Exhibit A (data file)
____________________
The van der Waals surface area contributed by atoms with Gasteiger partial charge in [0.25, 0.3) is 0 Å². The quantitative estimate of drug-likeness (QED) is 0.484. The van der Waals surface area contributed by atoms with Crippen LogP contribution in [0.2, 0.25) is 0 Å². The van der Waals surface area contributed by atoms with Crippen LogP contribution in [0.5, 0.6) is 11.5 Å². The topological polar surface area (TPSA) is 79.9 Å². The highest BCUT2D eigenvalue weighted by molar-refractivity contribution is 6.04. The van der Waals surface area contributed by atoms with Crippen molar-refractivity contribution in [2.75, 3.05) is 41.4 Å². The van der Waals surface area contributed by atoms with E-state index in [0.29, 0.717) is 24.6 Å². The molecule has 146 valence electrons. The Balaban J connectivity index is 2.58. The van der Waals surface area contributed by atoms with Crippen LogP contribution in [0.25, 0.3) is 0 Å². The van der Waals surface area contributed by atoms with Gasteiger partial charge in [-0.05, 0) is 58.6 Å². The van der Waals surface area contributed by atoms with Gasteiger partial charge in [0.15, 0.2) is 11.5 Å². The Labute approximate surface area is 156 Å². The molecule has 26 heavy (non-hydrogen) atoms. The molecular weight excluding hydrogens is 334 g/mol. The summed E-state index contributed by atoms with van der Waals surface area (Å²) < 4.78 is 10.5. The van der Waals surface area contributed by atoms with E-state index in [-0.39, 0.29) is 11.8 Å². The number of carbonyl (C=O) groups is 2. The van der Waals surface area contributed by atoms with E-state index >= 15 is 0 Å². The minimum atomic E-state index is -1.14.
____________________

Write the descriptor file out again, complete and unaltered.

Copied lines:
The van der Waals surface area contributed by atoms with Gasteiger partial charge in [0.25, 0.3) is 0 Å². The quantitative estimate of drug-likeness (QED) is 0.484. The van der Waals surface area contributed by atoms with Crippen LogP contribution in [0.2, 0.25) is 0 Å². The van der Waals surface area contributed by atoms with Crippen LogP contribution in [0.5, 0.6) is 11.5 Å². The topological polar surface area (TPSA) is 79.9 Å². The highest BCUT2D eigenvalue weighted by molar-refractivity contribution is 6.04. The van der Waals surface area contributed by atoms with Crippen molar-refractivity contribution in [2.75, 3.05) is 41.4 Å². The van der Waals surface area contributed by atoms with E-state index in [0.29, 0.717) is 24.6 Å². The molecule has 146 valence electrons. The Balaban J connectivity index is 2.58. The van der Waals surface area contributed by atoms with Crippen LogP contribution in [0.25, 0.3) is 0 Å². The van der Waals surface area contributed by atoms with Gasteiger partial charge in [-0.05, 0) is 58.6 Å². The van der Waals surface area contributed by atoms with Gasteiger partial charge in [0.15, 0.2) is 11.5 Å². The Labute approximate surface area is 156 Å². The molecule has 26 heavy (non-hydrogen) atoms. The molecular weight excluding hydrogens is 334 g/mol. The summed E-state index contributed by atoms with van der Waals surface area (Å²) < 4.78 is 10.5. The van der Waals surface area contributed by atoms with E-state index in [-0.39, 0.29) is 11.8 Å². The number of carbonyl (C=O) groups is 2. The van der Waals surface area contributed by atoms with E-state index >= 15 is 0 Å². The minimum atomic E-state index is -1.14.